Obtaining the spacetime metric from cosmological observations

Master Thesis


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University of Cape Town

The Copernican principle asserts homogeneity on very large scales, however, this scale is still not well defined; and in reality homogeneity is assumed. Recent galaxy redshift surveys have brought in a large amount of cosmological data out to redshift 0.3 or more, that is now available for analysis; and their accuracy has been improved dramatically. With future surveys expected to achieve a high degree of completeness out to redshift exceeding 1, and a dramatic increase in the amount of data harvested, it will soon be practical to have a numerical programme for determining the metric of the universe from standard observations. This project is the beginning of a series of developments on such a numerical implementation. It is sensible to start with a simple case - that of spherical symmetry and a dust equation of state. Using observational data from out post light cone, consisting of galaxy redshifts, apparent luminosities, angular diameters and number densities, together with chosen source evolution functions, viz absolute luminosities, true diameters and masses of sources; and applying the algorithm in [43], a set of Lemaître-Tolman-Bondi (LTB) arbitrary functions can be found. This set will specify the LTB model that reproduces the given observations, and hence provides a metric that describes the geometry of the observed universe. We briefly review the theoretical development of this topic from the fundamental paper by Kristian and Sachs, to the ideal observational cosmology programme by Ellis and Stoeger and others. We also discuss some of the most crucial issues that we are currently facing in the study of observational cosmology, for example, the problem of source evolution and selection effects. We then briefly introduce a few recent galaxy redshift surveys, that are available for analysis, or will be available in the near future, and the data that we may use from them. We also discuss how one can obtain the diameter distance, luminosity distance and number density, the observables that are essential to our project. We introduce the LTB metric, the null cone solution and the notation that we use, and thus relate the LTB model to be observables.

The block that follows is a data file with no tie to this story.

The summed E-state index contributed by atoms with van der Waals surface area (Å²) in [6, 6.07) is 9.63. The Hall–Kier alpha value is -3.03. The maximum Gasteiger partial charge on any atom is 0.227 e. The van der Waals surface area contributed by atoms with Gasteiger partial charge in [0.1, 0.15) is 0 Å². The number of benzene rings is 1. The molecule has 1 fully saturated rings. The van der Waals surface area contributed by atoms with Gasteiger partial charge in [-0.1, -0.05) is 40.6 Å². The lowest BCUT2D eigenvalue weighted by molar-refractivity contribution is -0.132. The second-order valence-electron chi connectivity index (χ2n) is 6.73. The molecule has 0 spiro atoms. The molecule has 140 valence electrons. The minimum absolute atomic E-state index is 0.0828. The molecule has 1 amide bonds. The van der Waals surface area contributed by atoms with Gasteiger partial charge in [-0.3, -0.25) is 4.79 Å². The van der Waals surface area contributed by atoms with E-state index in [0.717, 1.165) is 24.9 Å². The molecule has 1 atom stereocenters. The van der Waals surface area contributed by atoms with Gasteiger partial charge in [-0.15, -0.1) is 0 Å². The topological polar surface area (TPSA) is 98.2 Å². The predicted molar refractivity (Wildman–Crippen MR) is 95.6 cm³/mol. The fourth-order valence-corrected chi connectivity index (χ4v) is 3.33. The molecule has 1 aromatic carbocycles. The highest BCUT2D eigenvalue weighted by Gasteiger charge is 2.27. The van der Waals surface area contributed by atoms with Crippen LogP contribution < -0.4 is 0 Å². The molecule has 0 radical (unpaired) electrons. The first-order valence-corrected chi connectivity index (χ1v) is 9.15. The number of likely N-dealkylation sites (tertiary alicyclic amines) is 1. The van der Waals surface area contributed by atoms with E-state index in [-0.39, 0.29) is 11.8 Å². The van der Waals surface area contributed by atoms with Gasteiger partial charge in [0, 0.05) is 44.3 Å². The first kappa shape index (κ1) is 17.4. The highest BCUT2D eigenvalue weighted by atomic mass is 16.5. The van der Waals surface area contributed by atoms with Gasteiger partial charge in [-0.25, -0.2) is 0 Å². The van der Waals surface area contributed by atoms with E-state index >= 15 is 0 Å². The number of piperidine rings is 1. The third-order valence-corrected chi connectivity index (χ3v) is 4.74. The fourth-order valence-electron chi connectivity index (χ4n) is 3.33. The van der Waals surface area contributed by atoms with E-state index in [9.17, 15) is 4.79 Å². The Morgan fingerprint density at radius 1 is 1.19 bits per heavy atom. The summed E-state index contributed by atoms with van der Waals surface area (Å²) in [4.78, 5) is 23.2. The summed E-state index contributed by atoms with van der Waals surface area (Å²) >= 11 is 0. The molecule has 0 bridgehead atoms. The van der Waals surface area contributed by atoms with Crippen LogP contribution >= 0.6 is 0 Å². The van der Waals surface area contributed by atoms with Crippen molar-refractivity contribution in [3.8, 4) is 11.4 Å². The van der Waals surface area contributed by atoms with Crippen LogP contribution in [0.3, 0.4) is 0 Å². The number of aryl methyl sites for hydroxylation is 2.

Includes bibliographical references.